Act 5 of 2019 (HB 279 of 2019) (Hot Car Immunity – Children) Non-Emergency Responders are not liable for damage to a motor vehicle or the contents, if the person enters the motor vehicle for the purpose of removing an individual from the motor vehicle. (Read entire Act for duties prior to and post entry into vehicle).

5/20/19: Commonwealth v. Krenzel, Superior Ct. - Read the DL-26 as part of every request for a chemical test.  A subject's consent will not be deemed knowing and voluntary unless you have conveyed the information contained in the DL-26 during your request for a chemical test.

5/10/19: Commonwealth v. Scott, Superior Ct. - The odor of burnt marijuana and small amount of contraband recovered from the passenger compartment of the vehicle may not create probable cause that additional contraband is in  the trunk.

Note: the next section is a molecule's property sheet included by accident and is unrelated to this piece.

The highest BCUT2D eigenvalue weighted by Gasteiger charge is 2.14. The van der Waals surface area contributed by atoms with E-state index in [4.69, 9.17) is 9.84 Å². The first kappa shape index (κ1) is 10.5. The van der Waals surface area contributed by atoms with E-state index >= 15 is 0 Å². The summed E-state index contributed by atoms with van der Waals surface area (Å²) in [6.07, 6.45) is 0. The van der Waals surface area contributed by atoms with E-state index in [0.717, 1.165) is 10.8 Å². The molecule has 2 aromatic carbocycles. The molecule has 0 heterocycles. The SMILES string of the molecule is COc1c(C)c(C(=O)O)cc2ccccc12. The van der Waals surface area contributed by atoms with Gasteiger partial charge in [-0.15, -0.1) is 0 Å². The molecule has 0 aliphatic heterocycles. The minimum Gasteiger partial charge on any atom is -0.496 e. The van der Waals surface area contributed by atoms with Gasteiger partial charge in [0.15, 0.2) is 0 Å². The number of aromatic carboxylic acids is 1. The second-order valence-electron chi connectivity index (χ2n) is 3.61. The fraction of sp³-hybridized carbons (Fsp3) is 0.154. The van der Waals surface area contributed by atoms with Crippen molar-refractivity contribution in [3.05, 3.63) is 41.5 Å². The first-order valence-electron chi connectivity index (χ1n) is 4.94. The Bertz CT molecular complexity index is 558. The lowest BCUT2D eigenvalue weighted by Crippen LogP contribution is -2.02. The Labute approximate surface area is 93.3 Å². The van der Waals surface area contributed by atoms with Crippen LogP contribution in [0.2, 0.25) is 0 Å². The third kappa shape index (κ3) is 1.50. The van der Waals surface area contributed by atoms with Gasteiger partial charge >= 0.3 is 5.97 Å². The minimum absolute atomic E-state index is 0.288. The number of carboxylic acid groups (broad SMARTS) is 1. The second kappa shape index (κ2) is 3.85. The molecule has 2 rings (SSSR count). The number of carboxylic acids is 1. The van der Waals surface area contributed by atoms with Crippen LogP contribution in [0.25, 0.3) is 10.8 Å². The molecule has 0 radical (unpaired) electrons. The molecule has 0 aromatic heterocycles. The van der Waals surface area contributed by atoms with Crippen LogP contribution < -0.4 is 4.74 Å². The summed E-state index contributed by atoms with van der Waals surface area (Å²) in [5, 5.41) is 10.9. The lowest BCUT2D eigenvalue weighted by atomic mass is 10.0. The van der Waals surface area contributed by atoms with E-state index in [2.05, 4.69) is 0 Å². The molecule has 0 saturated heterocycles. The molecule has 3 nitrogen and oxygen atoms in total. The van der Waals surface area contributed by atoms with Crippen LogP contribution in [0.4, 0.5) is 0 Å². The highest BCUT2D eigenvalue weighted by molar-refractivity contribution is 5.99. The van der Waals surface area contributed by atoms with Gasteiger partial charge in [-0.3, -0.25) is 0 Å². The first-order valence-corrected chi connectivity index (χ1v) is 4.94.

4/26/19: Commonwealth v. Perfetto, Supreme Ct. - When a defendant is charged with a DUI and summary violations, these violations must be heard together to avoid violating the “compulsory joinder rule”.

4/10/19: Act 79 of 2018 - PFA orders: Law enforcement may be directed by the court to accompany plaintiff to retrieve belongings and serve PFA. Defendant may be directed to relinquish firearms within 24 hours. Defendant may relinquish firearms to law enforcement. The Act imposes custodial obligations on the police department.

1/10/19: Act 78 of 2018 - New addition to Crimes Code. Section 3505. Unlawful use of unmanned aircraft (Drones).

12/23/2018: Act 93 of 2018 - After law enforcement officers are properly trained, they may administer epinephrine auto-injectors.

12/23/2018: Act 94 of 2018 - New law. Title 18, Crimes Code Section 5103.1. Unlawful use of an audio or video device in court. 

12/23/2018: Act 116 of 2018 - Access of minors to dextromethorphan. Offense to sell dextromethorphan to a minor and an offense for a minor to try to purchase dextromethorphan.

12/23/18: Act 153 of 2018 - Vehicle Code Amendments, changes to DUI law and accidents involving death or personal injury while not properly licensed – Vehicle Code section 3742.1.